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Concerns over diabetic child care

Having mixed emotions is natural when it comes to sending any child to summer camp. For parents of kids with diabetes, extra angst comes with letting them go for the first time.

"I've had a really hard time dealing with Ally being away at diabetes camp," says Misty First of Cincinnati. "I've never gone this long without knowing what her blood-sugar numbers are."

While First, a mother of three, was worrying "every three minutes" while her 8-year-old daughter was having a blast, she took time out to share her ordeal with Parent to Parent. She also has a blog at

Ally was diagnosed in February 2009. Since then, First has been on a mission to get the word out on the warning signs of Type 1 diabetes, a chronic condition that affects how the body uses glucose, the main type of sugar in the blood. Daily insulin injections or an insulin pump are necessary to control blood-glucose levels.

At the first medical check-in at the camp in Ohio, mom is reassured about how food will be served, how carbs will be counted, how blood-sugar levels are checked at meals and at midnight, again at 2 a.m. and then again at 4 a.m. if necessary.

Even though First had concerns about sending Ally to diabetes camp for a week, she says she knew her child was in good hands and that she thrived being with others who face similar health challenges.

Ally's symptoms before she was diagnosed: Extreme thirst and frequent urination. The child was so tired she did not have enough energy to speak above a whisper or hold her head up, her mom recalls.

"I feel so strongly about educating people about the warning signs of Type 1 diabetes because I did not know. Before Ally's diagnosis, I knew of diabetes, but all of my prior dealings with diabetes had been with Type 2. Honestly, I did not really understand that there were two types of diabetes.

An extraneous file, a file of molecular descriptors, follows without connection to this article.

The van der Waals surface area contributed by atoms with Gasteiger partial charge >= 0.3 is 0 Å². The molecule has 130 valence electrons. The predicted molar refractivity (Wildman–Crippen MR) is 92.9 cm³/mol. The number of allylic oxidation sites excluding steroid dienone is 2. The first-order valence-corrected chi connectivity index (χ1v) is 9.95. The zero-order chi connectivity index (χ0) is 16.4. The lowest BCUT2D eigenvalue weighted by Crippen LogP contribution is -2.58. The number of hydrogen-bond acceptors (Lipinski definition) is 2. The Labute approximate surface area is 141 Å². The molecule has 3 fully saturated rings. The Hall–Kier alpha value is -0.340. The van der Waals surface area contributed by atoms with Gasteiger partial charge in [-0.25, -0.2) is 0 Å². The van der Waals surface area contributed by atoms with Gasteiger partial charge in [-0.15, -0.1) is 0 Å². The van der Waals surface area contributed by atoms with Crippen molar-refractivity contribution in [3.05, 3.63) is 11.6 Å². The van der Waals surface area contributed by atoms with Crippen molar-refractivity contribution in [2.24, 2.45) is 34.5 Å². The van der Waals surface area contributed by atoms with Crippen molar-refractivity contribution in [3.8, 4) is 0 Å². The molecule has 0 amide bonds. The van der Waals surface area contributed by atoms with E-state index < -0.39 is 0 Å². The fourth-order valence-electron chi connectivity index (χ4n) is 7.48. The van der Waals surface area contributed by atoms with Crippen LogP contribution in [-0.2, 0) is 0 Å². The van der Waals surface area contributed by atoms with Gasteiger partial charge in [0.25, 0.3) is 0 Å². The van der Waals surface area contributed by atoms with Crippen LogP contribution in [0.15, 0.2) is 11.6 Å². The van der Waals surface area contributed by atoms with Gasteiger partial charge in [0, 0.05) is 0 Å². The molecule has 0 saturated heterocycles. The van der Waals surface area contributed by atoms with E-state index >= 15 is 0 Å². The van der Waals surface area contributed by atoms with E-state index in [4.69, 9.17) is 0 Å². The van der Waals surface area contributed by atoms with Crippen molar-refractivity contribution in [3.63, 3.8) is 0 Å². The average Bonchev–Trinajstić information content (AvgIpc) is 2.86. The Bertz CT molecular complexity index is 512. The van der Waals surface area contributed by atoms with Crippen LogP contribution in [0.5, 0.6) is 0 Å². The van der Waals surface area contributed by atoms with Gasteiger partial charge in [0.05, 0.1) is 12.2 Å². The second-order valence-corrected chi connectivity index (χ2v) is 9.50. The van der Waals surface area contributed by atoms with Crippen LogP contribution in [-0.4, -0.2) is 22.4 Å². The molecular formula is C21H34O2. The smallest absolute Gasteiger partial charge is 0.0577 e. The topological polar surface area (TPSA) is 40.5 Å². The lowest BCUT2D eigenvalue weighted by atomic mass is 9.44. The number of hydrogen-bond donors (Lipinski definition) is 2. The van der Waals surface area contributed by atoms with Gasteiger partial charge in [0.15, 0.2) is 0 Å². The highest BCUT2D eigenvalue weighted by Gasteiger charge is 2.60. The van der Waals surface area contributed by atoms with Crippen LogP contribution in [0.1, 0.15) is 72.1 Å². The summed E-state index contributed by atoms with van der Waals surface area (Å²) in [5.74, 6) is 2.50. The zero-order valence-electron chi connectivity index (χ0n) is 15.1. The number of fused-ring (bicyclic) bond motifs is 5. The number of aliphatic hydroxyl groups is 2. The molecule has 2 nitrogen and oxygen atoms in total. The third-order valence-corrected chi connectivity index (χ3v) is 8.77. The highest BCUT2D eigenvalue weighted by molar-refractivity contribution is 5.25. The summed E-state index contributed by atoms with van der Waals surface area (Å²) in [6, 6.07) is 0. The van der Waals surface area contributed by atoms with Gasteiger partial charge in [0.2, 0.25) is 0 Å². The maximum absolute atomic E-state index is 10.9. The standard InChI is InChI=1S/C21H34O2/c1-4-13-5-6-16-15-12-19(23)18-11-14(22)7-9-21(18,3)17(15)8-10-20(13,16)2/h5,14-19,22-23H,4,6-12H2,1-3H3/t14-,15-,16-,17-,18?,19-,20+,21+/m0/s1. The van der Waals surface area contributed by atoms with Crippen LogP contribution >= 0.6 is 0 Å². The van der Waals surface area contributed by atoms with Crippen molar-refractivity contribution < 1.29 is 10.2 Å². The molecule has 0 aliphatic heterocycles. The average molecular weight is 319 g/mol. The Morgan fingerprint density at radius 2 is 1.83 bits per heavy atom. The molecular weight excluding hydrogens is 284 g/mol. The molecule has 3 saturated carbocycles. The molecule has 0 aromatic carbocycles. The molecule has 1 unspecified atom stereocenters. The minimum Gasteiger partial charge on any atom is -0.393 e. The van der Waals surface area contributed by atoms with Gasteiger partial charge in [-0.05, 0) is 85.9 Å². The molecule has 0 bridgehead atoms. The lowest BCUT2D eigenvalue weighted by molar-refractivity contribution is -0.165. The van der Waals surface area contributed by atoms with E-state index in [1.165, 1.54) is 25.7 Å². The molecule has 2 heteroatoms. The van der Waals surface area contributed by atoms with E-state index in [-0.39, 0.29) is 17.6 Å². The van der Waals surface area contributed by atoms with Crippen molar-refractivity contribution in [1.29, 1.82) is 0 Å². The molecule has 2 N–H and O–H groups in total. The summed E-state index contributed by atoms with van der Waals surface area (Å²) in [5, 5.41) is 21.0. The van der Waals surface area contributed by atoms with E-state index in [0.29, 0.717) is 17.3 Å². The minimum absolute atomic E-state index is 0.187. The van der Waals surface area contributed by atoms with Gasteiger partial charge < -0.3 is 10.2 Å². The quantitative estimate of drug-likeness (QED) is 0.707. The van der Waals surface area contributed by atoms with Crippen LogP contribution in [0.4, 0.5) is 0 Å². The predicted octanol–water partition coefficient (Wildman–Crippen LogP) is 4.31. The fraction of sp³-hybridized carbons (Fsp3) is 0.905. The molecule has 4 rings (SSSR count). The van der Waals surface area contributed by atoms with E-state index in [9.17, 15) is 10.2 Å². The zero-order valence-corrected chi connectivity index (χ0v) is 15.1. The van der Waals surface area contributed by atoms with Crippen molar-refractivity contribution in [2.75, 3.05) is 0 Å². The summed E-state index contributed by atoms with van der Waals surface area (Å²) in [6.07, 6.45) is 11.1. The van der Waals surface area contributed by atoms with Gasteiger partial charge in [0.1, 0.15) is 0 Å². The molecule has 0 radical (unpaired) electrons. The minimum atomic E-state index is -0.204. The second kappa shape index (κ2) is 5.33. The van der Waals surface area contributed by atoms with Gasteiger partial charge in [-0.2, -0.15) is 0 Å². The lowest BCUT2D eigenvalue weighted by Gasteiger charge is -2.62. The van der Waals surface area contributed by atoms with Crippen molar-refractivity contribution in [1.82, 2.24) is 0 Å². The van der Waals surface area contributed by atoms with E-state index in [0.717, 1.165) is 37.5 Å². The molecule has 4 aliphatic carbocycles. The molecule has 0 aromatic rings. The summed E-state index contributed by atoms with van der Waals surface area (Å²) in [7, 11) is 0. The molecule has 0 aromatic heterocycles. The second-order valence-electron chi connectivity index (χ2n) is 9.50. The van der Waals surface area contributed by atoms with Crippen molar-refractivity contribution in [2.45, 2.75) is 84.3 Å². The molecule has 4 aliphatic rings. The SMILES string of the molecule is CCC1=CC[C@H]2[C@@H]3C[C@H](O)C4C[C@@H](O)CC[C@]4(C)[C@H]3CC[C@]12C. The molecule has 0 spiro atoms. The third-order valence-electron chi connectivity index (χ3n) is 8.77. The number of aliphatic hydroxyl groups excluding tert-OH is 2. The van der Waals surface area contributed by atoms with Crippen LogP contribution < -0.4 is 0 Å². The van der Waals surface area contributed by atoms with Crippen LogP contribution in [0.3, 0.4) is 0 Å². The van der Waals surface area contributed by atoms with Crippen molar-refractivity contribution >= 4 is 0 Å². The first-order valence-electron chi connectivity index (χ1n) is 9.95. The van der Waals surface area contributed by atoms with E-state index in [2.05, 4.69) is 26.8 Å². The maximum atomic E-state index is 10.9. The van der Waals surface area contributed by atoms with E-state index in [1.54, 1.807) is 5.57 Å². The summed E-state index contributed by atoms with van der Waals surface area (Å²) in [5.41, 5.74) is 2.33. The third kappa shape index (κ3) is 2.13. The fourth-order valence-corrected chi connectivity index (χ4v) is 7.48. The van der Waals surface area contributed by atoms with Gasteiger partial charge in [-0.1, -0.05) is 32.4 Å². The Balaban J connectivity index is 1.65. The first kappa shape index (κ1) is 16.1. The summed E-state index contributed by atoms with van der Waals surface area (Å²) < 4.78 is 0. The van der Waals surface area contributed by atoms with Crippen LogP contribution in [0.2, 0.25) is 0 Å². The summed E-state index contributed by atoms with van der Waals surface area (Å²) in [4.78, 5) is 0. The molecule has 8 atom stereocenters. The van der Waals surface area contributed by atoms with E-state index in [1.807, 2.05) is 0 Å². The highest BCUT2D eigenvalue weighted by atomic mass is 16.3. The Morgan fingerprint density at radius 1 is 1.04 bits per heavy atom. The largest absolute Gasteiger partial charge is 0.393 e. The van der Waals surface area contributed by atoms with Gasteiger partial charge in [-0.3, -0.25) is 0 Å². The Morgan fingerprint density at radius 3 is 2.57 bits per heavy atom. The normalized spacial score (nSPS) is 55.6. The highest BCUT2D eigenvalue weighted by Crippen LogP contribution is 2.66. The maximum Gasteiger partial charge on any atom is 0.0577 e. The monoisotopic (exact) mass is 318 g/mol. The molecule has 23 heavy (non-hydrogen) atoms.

"I thought diabetes was something that people got when they were much older. I had heard many times about increasing obesity in America and higher risks of diabetes because of it. I never imagined that my active 5 1/2 -year-old could develop diabetes. I thought that she was coming down with the flu or something. The symptoms can look like so many other illnesses and I kept second-guessing myself. I'm thankful that my instincts guided me to get help that day. I'm thankful that our pediatrician recognized these signs and directed us immediately to the nearest children's hospital."

Since Ally's diagnosis, First says she has talked to many other families who almost missed their child's diagnosis.

"As a parent, you don't want to overreact and you generally trust your doctors," the mother says. "I hope to be able to share these warning signs of Type 1 diabetes far and wide, so that not one more child will ever go undiagnosed."


Warning signs

The Mayo Clinic website at says Type 1 diabetes signs and symptoms can come on quickly and may include:

*Increased thirst and frequent urination. As excess sugar builds up in your bloodstream, fluid is pulled from your tissues. This may leave you thirsty. You may drink -- and urinate -- more than usual.

*Extreme hunger. Without enough insulin to move sugar into your cells, your muscles and organs become depleted of energy. This triggers intense hunger that may persist even after you eat.

*Weight loss. Despite eating more than usual to relieve hunger, you may lose weight -- sometimes rapidly.

*Fatigue. If your cells are deprived of sugar, you may become tired and irritable.

*Consult your health-care provider if you've noticed any symptoms.

For more information, go to the Juvenile Diabetes Research Foundation website at, or the American Diabetes Association website at

If you have tips or questions, please e-mail or call Parent to Parent at 704-236-9510.

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